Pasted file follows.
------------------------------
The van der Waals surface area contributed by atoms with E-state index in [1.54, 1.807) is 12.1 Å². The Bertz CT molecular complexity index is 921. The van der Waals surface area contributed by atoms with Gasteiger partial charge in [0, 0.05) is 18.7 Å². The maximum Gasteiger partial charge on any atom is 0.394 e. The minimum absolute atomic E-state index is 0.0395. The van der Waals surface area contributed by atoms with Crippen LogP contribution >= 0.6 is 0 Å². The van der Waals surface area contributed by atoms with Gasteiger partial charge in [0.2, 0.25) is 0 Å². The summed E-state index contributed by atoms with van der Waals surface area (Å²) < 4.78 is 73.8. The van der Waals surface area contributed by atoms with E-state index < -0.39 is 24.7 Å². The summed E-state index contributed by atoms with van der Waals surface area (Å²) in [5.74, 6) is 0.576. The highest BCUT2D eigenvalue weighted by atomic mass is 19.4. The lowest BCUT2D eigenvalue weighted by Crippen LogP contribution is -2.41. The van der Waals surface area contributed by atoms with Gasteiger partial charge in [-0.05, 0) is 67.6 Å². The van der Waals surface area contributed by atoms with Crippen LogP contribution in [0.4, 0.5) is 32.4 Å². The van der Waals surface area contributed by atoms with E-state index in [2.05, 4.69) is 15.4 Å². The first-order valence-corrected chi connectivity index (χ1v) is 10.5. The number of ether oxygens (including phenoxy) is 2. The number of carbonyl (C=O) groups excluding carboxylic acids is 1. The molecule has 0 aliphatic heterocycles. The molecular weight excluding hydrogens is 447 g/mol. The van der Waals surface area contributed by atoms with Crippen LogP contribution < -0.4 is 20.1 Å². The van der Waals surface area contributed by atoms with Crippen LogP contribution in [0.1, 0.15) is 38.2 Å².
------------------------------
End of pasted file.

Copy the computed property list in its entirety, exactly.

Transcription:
The van der Waals surface area contributed by atoms with E-state index in [1.54, 1.807) is 12.1 Å². The Bertz CT molecular complexity index is 921. The van der Waals surface area contributed by atoms with Gasteiger partial charge in [0, 0.05) is 18.7 Å². The maximum Gasteiger partial charge on any atom is 0.394 e. The minimum absolute atomic E-state index is 0.0395. The van der Waals surface area contributed by atoms with Crippen LogP contribution >= 0.6 is 0 Å². The van der Waals surface area contributed by atoms with Gasteiger partial charge in [0.2, 0.25) is 0 Å². The summed E-state index contributed by atoms with van der Waals surface area (Å²) < 4.78 is 73.8. The van der Waals surface area contributed by atoms with E-state index < -0.39 is 24.7 Å². The summed E-state index contributed by atoms with van der Waals surface area (Å²) in [5.74, 6) is 0.576. The highest BCUT2D eigenvalue weighted by atomic mass is 19.4. The lowest BCUT2D eigenvalue weighted by Crippen LogP contribution is -2.41. The van der Waals surface area contributed by atoms with Gasteiger partial charge in [-0.05, 0) is 67.6 Å². The van der Waals surface area contributed by atoms with Crippen LogP contribution in [0.4, 0.5) is 32.4 Å². The van der Waals surface area contributed by atoms with E-state index in [2.05, 4.69) is 15.4 Å². The first-order valence-corrected chi connectivity index (χ1v) is 10.5. The number of ether oxygens (including phenoxy) is 2. The number of carbonyl (C=O) groups excluding carboxylic acids is 1. The molecule has 0 aliphatic heterocycles. The molecular weight excluding hydrogens is 447 g/mol. The van der Waals surface area contributed by atoms with Crippen LogP contribution < -0.4 is 20.1 Å². The van der Waals surface area contributed by atoms with Crippen LogP contribution in [0.1, 0.15) is 38.2 Å².